Stumbling into my “authentic teaching self”

Image result for orangutan looking in a mirror

Photo by Masahiro Iijima

I stumbled into teaching, as I’m sure many of you also did. I never planned to be a teacher. Teaching wasn’t on the exhaustive list of careers I came up with throughout my childhood, which ranged from artist to astronaut. When I first moved to Indonesia after my undergrad, my intention was to study the behavior of wildlife and conserve them by convincing everyone else how awesome they were. Still, the thought failed to cross my mind that teaching was a way to do this. In my second job studying orangutans, there would often be schools groups or film crews visiting the research site that were interested in learning more about our orange ape relatives. As the resident orangutan researcher, I was often asked on the fly to speak with the group about orangutan behavior and take them out to observe the animals in the wild. After one of these visits, I remember a coworker offhandedly commenting on how well I spoke and interacted with the group. At the time, I equated this with teaching, which in hindsight was really just the tip of the iceberg, but I reflect back on this moment as the introduction to my “teaching self.”

I soon developed a role within this organization in which I designed, coordinated and lead high school excursions, volunteer programs and university field courses that focused on learning about tropical ecology through immersive experiences. I learned as I went along, through trial and error, adjusting what didn’t work based on the feedback I received from students. This was possibly the most authentic my teaching self ever was, blissfully unaware of all that I didn’t know regarding pedagogy or learning theories. Well the fairy tale ended abruptly when our organization started running field courses with an external recruiting agency. The head of the agency basically crushed my dreams of teaching the course, by saying, “you’re nice, but you don’t have the credentials to teach this course…you don’t have a PhD.”  I have probably dramatized this story over time, but his sentiment stuck with me. Instead of brushing this off and moving on, I decided that if I wanted to teach at the level of higher education I needed formal training. How could I know what I was doing was effective? These were intensive, immersive experiences for these students, what if I was leading them astray? I resolved to do this PhD thing, but I vowed to seize whatever opportunities I could to learn about pedagogy and improve my teaching!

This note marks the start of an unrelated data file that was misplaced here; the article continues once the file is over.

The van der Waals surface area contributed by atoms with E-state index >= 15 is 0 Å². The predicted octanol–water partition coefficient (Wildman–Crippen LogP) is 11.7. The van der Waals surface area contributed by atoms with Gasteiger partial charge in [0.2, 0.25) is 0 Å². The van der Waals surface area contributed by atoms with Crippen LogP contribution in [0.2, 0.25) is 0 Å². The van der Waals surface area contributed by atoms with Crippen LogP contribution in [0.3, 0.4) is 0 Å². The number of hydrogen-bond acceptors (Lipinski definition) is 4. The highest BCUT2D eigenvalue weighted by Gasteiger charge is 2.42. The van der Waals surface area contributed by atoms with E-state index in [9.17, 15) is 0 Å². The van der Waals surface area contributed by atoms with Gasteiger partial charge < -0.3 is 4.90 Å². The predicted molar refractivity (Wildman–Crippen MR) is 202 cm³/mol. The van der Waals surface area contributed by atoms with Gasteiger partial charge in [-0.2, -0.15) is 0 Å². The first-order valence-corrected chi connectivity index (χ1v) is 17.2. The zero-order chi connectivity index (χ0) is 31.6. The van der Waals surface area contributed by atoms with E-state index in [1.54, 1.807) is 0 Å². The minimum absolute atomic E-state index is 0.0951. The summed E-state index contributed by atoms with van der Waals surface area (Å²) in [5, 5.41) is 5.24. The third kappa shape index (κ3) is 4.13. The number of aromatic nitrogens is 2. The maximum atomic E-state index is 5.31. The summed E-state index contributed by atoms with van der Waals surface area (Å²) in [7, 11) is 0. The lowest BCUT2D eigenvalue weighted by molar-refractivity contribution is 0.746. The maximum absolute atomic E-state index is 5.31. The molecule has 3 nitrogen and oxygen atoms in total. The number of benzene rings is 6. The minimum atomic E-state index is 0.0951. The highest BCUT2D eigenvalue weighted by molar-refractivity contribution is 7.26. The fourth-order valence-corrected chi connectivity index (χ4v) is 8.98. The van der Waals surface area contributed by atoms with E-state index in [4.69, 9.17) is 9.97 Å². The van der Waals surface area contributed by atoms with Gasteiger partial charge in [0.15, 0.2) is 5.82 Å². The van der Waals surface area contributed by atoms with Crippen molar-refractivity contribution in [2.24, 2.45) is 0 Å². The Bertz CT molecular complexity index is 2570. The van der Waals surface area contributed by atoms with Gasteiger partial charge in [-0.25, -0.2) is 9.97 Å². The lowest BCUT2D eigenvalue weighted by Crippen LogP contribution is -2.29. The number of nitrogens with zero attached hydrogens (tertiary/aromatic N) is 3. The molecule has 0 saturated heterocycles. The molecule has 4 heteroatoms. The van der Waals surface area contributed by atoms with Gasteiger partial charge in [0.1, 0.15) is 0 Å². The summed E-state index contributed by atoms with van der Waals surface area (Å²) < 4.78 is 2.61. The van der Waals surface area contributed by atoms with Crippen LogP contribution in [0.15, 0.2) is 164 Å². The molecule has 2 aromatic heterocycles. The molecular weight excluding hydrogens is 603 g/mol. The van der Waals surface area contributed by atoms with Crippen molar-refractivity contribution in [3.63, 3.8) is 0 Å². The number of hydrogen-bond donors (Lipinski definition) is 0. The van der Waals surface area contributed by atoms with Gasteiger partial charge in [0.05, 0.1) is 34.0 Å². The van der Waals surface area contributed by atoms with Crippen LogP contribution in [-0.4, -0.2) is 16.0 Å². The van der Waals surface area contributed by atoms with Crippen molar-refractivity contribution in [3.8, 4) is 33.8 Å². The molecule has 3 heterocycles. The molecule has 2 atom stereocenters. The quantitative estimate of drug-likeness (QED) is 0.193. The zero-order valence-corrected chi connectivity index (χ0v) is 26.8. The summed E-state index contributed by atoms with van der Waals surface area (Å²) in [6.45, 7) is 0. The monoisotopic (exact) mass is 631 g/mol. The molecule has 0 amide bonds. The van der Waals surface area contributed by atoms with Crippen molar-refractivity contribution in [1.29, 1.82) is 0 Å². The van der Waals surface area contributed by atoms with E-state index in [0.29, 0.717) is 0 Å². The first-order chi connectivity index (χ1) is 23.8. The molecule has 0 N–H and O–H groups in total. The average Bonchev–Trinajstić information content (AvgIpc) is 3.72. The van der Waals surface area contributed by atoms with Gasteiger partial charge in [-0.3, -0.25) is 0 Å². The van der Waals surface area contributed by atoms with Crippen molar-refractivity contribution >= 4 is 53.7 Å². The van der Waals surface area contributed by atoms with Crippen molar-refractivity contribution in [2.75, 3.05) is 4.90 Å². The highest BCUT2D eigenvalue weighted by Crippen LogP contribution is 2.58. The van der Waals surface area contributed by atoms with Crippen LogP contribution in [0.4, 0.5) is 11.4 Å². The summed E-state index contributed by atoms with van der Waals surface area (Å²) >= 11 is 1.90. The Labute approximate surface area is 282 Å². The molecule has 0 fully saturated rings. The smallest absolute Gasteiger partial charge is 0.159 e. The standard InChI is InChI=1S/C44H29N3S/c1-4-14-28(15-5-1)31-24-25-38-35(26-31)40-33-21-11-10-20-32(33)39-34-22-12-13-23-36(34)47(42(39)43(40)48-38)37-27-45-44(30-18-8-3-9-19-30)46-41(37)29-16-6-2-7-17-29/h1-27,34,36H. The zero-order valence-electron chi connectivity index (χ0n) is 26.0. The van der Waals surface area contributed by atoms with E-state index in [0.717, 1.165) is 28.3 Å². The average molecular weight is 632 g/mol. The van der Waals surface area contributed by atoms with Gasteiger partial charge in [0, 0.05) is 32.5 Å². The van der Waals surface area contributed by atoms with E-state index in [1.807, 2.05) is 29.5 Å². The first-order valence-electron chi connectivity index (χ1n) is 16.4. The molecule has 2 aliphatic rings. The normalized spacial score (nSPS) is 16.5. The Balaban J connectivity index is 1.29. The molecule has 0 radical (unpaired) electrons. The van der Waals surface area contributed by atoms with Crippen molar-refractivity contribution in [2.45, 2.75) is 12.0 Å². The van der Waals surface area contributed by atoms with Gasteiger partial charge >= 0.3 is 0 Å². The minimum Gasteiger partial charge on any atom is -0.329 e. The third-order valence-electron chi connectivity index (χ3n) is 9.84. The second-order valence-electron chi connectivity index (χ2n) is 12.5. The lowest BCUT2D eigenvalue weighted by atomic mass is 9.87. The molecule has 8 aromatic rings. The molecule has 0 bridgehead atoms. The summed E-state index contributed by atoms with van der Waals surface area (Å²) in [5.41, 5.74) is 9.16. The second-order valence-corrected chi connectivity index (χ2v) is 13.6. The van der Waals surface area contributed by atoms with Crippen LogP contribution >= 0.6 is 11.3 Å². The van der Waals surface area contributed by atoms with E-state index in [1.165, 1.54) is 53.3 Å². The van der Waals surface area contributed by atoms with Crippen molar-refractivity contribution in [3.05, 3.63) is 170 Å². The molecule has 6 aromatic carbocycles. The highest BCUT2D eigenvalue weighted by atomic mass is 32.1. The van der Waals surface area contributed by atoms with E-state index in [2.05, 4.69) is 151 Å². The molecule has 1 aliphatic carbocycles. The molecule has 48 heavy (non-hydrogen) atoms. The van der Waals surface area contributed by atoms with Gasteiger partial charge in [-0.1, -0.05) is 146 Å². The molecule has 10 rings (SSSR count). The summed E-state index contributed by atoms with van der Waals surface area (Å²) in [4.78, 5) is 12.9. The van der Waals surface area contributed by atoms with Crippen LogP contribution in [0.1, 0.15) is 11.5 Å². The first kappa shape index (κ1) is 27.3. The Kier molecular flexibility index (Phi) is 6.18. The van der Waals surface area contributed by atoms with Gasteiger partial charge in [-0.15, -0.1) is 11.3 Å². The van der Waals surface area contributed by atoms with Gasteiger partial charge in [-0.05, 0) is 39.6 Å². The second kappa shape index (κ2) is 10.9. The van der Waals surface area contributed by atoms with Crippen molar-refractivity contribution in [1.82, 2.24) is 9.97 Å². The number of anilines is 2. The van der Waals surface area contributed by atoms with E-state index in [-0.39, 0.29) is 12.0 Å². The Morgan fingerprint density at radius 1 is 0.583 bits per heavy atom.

And…here I am now. Two years in and, prior to this class, definitely questioning my decision. When I arrived at Virginia Tech and started Taking my first course, it was not the excitement charged, fulfilling experience I remembered. For one thing, the course (Dendrology) involved instructing students how to identify trees, and I couldn’t tell an oak from a maple. This was not the same world where I could comfortably identify a gorkum from a grumph (both orangutan vocalizations that sound disgusting if you decide to check them out). Nor were students that excited to hear what I had to say. I had forgotten about the world of undergraduate degrees and the begrudging nature of students completing required courses. I was spoiled by students embarking on these trips of a lifetime in Indonesia. I learned and developed a passion for tree identification during the course, but most importantly, I learned that many early career professors and graduate teaching assistants will have to teach material which they have little knowledge or experience with. I was out of my comfort zone and failing at portraying a confident, prepared TA.

This has still been a challenge for me to overcome, as I came from a place where I felt so comfortable sharing my knowledge of tropical forests. Instead of embracing the challenge, I feel my teaching self has morphed into this inauthentic, “fake it til you make it” alter ego. I keep waiting for some class or piece of advice from a mentor that will help me stumble back into my authentic teaching self. But after reading one of the readings for this week, I realized that there is no magic book or course that is going to help me overcome this challenge of being authentic (although this course has already re-inspired my passion for teaching). I will be uncomfortable at times and I will falter, but that’s ok. I should use these opportunities to learn and improve from trial and error. I should focus on my strengths and not force myself to teach the way the previous instructor taught the course if that doesn’t suit my style. I also shouldn’t limit myself to the confines of earlier syllabi, but let my imagination run wild with new ideas and improvements. Formal pedagogical training is important, but I am now realizing that allowing yourself time to reflect, explore and innovate in your teaching is even more crucial. Hopefully by following these principles and giving myself that freedom to learn and explore, I’ll stumble into my authentic teaching self at some point along this PhD journey.